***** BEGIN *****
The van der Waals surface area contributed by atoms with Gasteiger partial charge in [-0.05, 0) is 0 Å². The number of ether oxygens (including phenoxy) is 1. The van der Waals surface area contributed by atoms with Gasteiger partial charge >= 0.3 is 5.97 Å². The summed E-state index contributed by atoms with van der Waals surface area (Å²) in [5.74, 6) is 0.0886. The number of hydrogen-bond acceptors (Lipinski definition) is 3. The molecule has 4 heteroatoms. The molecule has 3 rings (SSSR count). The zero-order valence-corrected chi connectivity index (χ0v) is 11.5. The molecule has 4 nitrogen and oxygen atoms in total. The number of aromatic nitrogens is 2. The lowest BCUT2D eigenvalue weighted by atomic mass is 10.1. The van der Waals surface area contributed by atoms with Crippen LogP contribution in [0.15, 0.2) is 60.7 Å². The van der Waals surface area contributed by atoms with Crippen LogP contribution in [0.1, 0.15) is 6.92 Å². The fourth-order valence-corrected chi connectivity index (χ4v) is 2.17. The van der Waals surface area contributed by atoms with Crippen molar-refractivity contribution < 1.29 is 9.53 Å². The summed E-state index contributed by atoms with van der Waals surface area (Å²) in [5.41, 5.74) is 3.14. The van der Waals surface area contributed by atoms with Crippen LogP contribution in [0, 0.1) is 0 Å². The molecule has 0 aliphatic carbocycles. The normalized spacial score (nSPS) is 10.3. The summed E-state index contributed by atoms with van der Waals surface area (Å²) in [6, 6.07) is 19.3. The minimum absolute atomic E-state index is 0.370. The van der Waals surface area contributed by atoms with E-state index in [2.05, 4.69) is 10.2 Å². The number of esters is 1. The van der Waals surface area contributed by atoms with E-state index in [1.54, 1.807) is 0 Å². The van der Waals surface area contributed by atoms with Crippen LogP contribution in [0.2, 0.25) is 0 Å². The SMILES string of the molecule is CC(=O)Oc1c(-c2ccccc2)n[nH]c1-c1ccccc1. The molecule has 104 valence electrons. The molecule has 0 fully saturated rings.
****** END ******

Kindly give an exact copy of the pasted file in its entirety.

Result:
The van der Waals surface area contributed by atoms with Gasteiger partial charge in [-0.05, 0) is 0 Å². The number of ether oxygens (including phenoxy) is 1. The van der Waals surface area contributed by atoms with Gasteiger partial charge >= 0.3 is 5.97 Å². The summed E-state index contributed by atoms with van der Waals surface area (Å²) in [5.74, 6) is 0.0886. The number of hydrogen-bond acceptors (Lipinski definition) is 3. The molecule has 4 heteroatoms. The molecule has 3 rings (SSSR count). The zero-order valence-corrected chi connectivity index (χ0v) is 11.5. The molecule has 4 nitrogen and oxygen atoms in total. The number of aromatic nitrogens is 2. The lowest BCUT2D eigenvalue weighted by atomic mass is 10.1. The van der Waals surface area contributed by atoms with Crippen LogP contribution in [0.15, 0.2) is 60.7 Å². The van der Waals surface area contributed by atoms with Crippen LogP contribution in [0.1, 0.15) is 6.92 Å². The fourth-order valence-corrected chi connectivity index (χ4v) is 2.17. The van der Waals surface area contributed by atoms with Crippen molar-refractivity contribution < 1.29 is 9.53 Å². The summed E-state index contributed by atoms with van der Waals surface area (Å²) in [5.41, 5.74) is 3.14. The van der Waals surface area contributed by atoms with Crippen LogP contribution in [0, 0.1) is 0 Å². The molecule has 0 aliphatic carbocycles. The normalized spacial score (nSPS) is 10.3. The summed E-state index contributed by atoms with van der Waals surface area (Å²) in [6, 6.07) is 19.3. The minimum absolute atomic E-state index is 0.370. The van der Waals surface area contributed by atoms with E-state index in [2.05, 4.69) is 10.2 Å². The number of esters is 1. The van der Waals surface area contributed by atoms with E-state index in [1.54, 1.807) is 0 Å². The van der Waals surface area contributed by atoms with Crippen LogP contribution in [0.2, 0.25) is 0 Å². The SMILES string of the molecule is CC(=O)Oc1c(-c2ccccc2)n[nH]c1-c1ccccc1. The molecule has 104 valence electrons. The molecule has 0 fully saturated rings.